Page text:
Since I’ve been home this summer, I’ve gone to several graduation parties and summer barbeques, and I always seemed to run into the same “enemy” at each of them: the dip bowl, and sometimes more than one of them. Chips and dip and veggie trays are always a popular and easy snack for these events and I love to partake in them. But I’m always weary of those “double dippers” out there, especially at parties where I don’t know half of the people. My mom taught me at a very young age all about germs from sharing food and drinks. She always said if someone took a drink out of my glass or container, I should stop drinking out of it completely. I don’t think my mom ever thought I’d become such a “germaphobe,” but that’s me! And so, “double dippers” are high on my list of people to avoid!
But it’s not like double dipping is an abnormal fear. And that’s why I decided to write this post, as a sort of warning and a plead to “Save the Dip,” and your health for that matter. Did you know that it only takes three to six “double dips” for a dip to be exposed to bacteria?
“But wait,” you say, “I don’t double dip – I flip.”
Some people think that the “flipping” technique combats the evils of double dipping, but unfortunately the opposite is true. Say you have a carrot, and you dip it in the ranch dip, take a bite, and then flip it around and dip the unbitten end. Seems harmless right? (I even thought so!) This can actually be more harmful to your health because now the dip is exposed to the bacteria from your hands, which is worse than bacteria from our mouths.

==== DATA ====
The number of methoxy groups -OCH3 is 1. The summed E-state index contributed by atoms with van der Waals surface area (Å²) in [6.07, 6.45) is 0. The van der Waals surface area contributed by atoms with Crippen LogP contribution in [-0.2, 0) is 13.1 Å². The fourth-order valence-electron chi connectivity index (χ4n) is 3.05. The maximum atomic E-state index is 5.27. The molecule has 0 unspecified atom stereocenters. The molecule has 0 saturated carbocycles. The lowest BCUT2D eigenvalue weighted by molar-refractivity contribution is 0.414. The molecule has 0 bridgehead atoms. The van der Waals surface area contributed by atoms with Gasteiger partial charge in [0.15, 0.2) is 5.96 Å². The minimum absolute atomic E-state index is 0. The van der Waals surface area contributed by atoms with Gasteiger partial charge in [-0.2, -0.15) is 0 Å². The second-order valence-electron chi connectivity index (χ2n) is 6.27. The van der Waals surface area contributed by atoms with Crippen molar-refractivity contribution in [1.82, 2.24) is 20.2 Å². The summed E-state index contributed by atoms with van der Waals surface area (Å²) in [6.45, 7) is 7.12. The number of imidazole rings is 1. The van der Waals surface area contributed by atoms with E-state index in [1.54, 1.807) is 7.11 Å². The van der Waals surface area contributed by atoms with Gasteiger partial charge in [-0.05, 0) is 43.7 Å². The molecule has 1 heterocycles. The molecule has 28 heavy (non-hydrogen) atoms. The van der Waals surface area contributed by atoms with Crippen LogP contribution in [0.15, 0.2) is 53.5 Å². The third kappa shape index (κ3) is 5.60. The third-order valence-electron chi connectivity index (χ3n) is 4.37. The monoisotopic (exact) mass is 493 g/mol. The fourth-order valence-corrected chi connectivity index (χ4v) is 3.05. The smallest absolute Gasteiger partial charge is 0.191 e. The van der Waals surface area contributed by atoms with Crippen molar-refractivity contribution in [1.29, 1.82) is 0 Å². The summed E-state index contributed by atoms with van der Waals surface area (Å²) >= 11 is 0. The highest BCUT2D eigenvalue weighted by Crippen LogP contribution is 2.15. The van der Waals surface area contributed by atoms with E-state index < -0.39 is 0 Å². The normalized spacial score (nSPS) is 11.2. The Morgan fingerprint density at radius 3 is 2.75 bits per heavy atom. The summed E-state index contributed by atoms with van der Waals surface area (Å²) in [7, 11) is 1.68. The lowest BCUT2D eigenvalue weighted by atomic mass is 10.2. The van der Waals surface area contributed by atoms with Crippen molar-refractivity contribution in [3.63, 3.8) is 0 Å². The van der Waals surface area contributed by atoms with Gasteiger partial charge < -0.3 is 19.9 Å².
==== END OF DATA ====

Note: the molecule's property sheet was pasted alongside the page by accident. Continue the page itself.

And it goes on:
So here are some basic suggestions most health experts would tell you when it comes to avoiding double dipping as much as possible. You can buy bite sized, or “one bite” foods so that the party goers will only need to dip the snack once. Or you can put a spoon in the dip bowl to encourage your guests to put a desired amount of dip on their own plate (I know if I see a spoon in the dip I always use that technique). It’s not a cure all for the double dipping conundrum. There are just some people out there who were born double dippers! But it’ll help squelch the problem somewhat and safe guard your health.
Let’s work together to “Save the Dip”, and enjoy the parties!
Note from Coach Stacy:
According to food safety experts, it’s unsafe to leave dips and such out for more than two hours, otherwise bacteria will take hold. So, when preparing your dip, mix it in two separate containers. Leave one in the refrigerator and after a couple of hours, ditch the dip that’s been out and replace it with the one cooling in the frig.